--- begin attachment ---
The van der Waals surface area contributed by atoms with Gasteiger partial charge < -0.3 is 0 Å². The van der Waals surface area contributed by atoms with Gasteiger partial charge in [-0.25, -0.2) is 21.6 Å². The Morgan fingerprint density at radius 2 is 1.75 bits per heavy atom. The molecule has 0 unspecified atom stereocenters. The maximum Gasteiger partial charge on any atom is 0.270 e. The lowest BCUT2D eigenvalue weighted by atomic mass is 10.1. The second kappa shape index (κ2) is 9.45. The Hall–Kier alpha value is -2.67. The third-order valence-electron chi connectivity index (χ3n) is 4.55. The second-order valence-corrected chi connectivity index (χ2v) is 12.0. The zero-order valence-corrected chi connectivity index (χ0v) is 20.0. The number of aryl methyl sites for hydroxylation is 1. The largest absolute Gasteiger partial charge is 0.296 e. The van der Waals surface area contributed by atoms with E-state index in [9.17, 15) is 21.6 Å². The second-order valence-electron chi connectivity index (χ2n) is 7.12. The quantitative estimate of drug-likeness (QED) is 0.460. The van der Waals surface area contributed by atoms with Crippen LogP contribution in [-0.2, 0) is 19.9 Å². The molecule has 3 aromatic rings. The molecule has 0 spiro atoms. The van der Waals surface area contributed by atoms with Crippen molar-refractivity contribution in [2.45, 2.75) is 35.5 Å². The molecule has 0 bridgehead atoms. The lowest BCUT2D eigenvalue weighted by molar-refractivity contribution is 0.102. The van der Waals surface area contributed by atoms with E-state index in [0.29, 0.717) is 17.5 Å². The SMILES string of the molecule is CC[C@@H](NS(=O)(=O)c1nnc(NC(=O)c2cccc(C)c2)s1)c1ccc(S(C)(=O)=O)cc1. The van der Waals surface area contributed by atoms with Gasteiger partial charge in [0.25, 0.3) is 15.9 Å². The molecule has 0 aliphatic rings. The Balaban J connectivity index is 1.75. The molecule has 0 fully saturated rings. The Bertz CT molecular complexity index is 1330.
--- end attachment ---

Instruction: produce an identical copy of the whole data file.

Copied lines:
The van der Waals surface area contributed by atoms with Gasteiger partial charge < -0.3 is 0 Å². The van der Waals surface area contributed by atoms with Gasteiger partial charge in [-0.25, -0.2) is 21.6 Å². The Morgan fingerprint density at radius 2 is 1.75 bits per heavy atom. The molecule has 0 unspecified atom stereocenters. The maximum Gasteiger partial charge on any atom is 0.270 e. The lowest BCUT2D eigenvalue weighted by atomic mass is 10.1. The second kappa shape index (κ2) is 9.45. The Hall–Kier alpha value is -2.67. The third-order valence-electron chi connectivity index (χ3n) is 4.55. The second-order valence-corrected chi connectivity index (χ2v) is 12.0. The zero-order valence-corrected chi connectivity index (χ0v) is 20.0. The number of aryl methyl sites for hydroxylation is 1. The largest absolute Gasteiger partial charge is 0.296 e. The van der Waals surface area contributed by atoms with E-state index in [9.17, 15) is 21.6 Å². The second-order valence-electron chi connectivity index (χ2n) is 7.12. The quantitative estimate of drug-likeness (QED) is 0.460. The van der Waals surface area contributed by atoms with Crippen LogP contribution in [-0.2, 0) is 19.9 Å². The molecule has 3 aromatic rings. The molecule has 0 spiro atoms. The van der Waals surface area contributed by atoms with Crippen molar-refractivity contribution in [2.45, 2.75) is 35.5 Å². The molecule has 0 bridgehead atoms. The lowest BCUT2D eigenvalue weighted by molar-refractivity contribution is 0.102. The van der Waals surface area contributed by atoms with E-state index in [0.29, 0.717) is 17.5 Å². The SMILES string of the molecule is CC[C@@H](NS(=O)(=O)c1nnc(NC(=O)c2cccc(C)c2)s1)c1ccc(S(C)(=O)=O)cc1. The van der Waals surface area contributed by atoms with Gasteiger partial charge in [0.25, 0.3) is 15.9 Å². The molecule has 0 aliphatic rings. The Balaban J connectivity index is 1.75. The molecule has 0 fully saturated rings. The Bertz CT molecular complexity index is 1330.